Tuesday, July 3, 2018

#TXLEGE: Trib's Midwives Article Illustrates Need for Medical Scope of Practice Reform

"Dishonest scales are an abomination to the Lord,
But a just weight is His delight."
Proverbs 11:1

The Trib has a long article today about the role midwives could potentially play in alleviating Texas' maternal mortality challenges.  The whole thing is worth taking 15 minutes to read.  But here's the relevant section for policy:
In Texas, midwives must have oversight from a doctor before they can see patients, and physician groups around the country have lobbied state legislatures to block bills that would give midwives more autonomy, claiming they don’t have the required skills to handle high-risk pregnancy complications like postpartum preeclampsia or hemorrhaging.

In the United States, midwives can provide women with services such as contraceptive and nutrition counseling, prescriptions and labor and delivery care. They try to help women have low-risk pregnancies by assessing their health and making sure they can safely give birth outside of the hospital. They also help women prepare for natural births — giving birth without being induced or needing a cesarean section.

The American College of Nurse-Midwives has touted the benefits of midwifery, including reduced rates of labor induction, reduced use of anesthesia, lower costs for both clients and insurers and increased satisfaction with quality of care.


Kelli Beaty, executive director for the Association of Texas Midwives and a midwife in Midland, said most midwives believe Texas is a good place to practice but “there’s not a lot of mutual respect” between doctors and midwives. Building relationships with doctors can be difficult since many are not homebirth friendly, are wary of midwifery in general and territorial about the type of care they should be allowed to provide patients.

“There’s not a lot of integration,” Beaty said. “There’s a lot of areas in Texas that have populations that exceed the physician availability, so people are beginning their pregnancy care later and later ... there could be midwives who could fill in the gap.”

Licensed midwives in the state have also expressed exasperation about a 2015 legislative change that moved them from being regulated by the Texas Department of State Health Services to the Texas Department of Licensing and Regulation — the same agency that oversees laser hair removal businesses, electricians, podiatrists and tow truck operators. Midwives complain that the agency doesn’t have the expertise to properly oversee them, particularly when it comes to understanding various medical terminology. Certified nurse midwives are overseen by the state’s Board of Nursing.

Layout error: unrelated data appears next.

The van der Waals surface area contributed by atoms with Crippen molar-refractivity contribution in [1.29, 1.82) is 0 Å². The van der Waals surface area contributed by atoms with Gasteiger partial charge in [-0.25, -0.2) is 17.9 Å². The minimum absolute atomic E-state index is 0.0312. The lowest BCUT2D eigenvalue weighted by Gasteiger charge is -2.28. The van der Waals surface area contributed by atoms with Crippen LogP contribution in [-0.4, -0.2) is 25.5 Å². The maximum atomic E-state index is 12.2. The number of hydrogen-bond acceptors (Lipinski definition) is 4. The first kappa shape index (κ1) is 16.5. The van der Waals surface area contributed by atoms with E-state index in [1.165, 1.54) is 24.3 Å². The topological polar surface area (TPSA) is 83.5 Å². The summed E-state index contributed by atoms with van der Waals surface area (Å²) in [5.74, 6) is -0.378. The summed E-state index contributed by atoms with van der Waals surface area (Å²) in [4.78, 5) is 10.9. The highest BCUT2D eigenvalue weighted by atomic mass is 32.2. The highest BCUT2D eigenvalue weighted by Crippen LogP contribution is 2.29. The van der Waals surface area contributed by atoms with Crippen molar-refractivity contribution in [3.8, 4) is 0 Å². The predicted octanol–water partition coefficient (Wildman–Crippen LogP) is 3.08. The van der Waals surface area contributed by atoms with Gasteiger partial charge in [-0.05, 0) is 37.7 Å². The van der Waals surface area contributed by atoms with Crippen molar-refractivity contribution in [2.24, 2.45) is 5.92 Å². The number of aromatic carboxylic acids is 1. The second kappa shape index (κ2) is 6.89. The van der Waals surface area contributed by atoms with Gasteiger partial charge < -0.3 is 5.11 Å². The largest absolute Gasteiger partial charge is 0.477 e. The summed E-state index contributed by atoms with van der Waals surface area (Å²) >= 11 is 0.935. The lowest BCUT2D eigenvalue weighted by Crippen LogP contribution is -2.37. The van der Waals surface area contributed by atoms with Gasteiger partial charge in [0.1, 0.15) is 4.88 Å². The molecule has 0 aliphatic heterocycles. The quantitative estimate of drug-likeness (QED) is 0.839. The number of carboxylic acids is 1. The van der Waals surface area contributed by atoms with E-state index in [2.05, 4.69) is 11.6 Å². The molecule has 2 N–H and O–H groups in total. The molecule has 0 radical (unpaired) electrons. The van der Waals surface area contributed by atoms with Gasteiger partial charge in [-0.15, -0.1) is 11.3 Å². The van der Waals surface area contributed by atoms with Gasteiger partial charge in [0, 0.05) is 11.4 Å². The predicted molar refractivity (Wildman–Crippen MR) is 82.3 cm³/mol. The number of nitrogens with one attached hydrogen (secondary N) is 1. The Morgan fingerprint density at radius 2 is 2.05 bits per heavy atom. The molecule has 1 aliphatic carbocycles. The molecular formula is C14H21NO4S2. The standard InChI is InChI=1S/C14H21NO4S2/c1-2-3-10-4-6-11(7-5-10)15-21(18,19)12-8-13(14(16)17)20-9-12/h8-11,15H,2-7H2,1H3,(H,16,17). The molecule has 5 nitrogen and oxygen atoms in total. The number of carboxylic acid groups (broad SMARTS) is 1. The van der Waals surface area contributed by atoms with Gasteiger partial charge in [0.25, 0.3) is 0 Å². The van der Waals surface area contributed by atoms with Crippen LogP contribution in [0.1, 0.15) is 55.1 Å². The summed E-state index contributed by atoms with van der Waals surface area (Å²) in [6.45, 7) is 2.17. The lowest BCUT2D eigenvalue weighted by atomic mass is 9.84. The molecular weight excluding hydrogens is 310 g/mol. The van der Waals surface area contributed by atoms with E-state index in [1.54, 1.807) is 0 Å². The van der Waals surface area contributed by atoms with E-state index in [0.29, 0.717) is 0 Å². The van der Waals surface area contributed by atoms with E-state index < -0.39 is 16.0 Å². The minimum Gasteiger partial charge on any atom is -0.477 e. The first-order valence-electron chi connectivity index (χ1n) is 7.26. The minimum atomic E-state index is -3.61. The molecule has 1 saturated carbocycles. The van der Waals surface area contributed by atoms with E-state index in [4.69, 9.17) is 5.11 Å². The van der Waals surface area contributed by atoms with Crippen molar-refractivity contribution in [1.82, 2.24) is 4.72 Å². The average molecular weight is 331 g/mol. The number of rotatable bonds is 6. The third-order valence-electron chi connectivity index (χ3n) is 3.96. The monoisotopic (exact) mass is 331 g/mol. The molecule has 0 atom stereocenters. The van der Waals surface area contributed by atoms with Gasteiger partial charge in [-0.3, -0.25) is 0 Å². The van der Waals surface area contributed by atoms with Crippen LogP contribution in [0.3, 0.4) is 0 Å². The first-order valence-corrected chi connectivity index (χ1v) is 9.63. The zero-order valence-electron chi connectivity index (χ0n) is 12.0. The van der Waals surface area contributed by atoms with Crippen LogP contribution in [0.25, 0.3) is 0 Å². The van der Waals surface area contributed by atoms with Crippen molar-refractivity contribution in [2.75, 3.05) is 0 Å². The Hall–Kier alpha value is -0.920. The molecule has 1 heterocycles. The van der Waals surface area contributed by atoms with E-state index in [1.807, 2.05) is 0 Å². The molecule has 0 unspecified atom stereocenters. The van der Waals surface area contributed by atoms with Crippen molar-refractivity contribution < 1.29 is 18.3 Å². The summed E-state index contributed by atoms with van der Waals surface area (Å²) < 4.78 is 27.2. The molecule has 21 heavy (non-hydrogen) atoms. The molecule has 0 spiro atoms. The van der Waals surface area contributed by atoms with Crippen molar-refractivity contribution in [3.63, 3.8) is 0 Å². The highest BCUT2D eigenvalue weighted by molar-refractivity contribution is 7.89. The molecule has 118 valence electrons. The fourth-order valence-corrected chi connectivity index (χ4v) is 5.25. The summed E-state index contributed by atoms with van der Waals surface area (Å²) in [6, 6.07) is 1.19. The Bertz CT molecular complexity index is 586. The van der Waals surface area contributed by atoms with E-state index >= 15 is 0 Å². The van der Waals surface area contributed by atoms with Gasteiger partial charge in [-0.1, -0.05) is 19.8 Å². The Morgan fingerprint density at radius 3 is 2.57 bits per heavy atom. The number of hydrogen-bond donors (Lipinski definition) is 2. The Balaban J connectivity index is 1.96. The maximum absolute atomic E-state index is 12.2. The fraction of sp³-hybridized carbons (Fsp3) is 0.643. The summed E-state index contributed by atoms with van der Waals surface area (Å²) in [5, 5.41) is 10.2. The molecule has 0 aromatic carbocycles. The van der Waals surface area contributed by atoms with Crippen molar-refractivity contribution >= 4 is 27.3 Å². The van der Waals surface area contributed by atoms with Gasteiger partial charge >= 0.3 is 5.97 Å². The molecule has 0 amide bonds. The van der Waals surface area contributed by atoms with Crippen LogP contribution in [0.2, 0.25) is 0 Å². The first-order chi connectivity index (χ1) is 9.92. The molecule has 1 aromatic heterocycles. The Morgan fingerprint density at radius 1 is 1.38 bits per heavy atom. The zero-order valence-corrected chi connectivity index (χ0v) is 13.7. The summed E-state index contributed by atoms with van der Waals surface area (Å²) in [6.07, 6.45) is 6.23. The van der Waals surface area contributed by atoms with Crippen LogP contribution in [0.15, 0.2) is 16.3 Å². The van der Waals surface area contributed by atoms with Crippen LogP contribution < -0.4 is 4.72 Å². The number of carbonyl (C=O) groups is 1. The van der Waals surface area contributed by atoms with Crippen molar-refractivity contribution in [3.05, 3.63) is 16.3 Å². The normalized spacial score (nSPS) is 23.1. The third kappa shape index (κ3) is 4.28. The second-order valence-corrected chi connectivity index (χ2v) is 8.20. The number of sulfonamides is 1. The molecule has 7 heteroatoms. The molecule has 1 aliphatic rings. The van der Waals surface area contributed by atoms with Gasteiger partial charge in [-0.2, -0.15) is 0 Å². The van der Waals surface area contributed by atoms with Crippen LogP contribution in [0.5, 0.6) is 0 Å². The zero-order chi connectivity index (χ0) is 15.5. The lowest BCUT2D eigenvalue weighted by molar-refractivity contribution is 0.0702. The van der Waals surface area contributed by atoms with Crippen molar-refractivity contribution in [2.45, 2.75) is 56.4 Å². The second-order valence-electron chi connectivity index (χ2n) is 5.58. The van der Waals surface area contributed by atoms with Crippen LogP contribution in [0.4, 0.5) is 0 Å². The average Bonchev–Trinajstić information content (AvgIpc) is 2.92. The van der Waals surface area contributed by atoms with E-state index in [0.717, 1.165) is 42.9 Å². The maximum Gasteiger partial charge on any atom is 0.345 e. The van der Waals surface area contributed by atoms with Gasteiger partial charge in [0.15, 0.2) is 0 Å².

Beaty said the Texas Department of Licensing and Regulation and midwives are beginning to work together to address some of those concerns. The agency held a series of listening sessions for midwives in recent months and is working on changes to licensing and the complaint review process.
Followed, of course, with the same 'health and safety' drivel you always hear:
Moss Hampton, chair of the Department of Obstetrics and Gynecology at Texas Tech University Health Sciences Center in Odessa, said he doesn’t “want to sound like I’m bashing midwives” because he believes they have a place in maternal health care.

But he said midwives don’t have the same level of training for independent practice as doctors and should have more clinical training. Licensed midwives must have at least a high school diploma or GED, take midwifery courses and complete a clinical apprenticeship. They then have to pass the North American Registry of Midwives exam to be licensed in Texas.

“There's just situations where the midwife maybe thinks it's better to do it one way than the obstetrician,” Hampton said, adding that doctors are typically the caregiver that gets sued if something goes wrong with a birth. “If the liability was spread equally, I don’t think people would be quite as concerned, but the obstetrician is responsible for the situation if something bad happens ... I think that’s where people get concerned.”
We've written before about "Scope of Practice."  The short version is that you allow non-physician medical personnel (eg. Nurse Practitioners, Midwives, and Physician assistants) to perform routine medical procedures that are currently restricted by law to licensed physicians.  This increase in the supply lowers costs while freeing up licensed physicians to care for genuinely medically serious patients.

The problem, unfortunately, is the so-called Texas "Medical" Association.  As stated above: Increasing medical providers decreases the cost.  The Texas "Medical" wants high health care costs.  That's how a cartel makes its money.

Meanwhile, Texas' politically induced shortage of health care providers (including midwives) continues; this is especially a problem in rural areas.

Bottom Line: This is a textbook example of an incumbent industry using the force of government to restrict competition....

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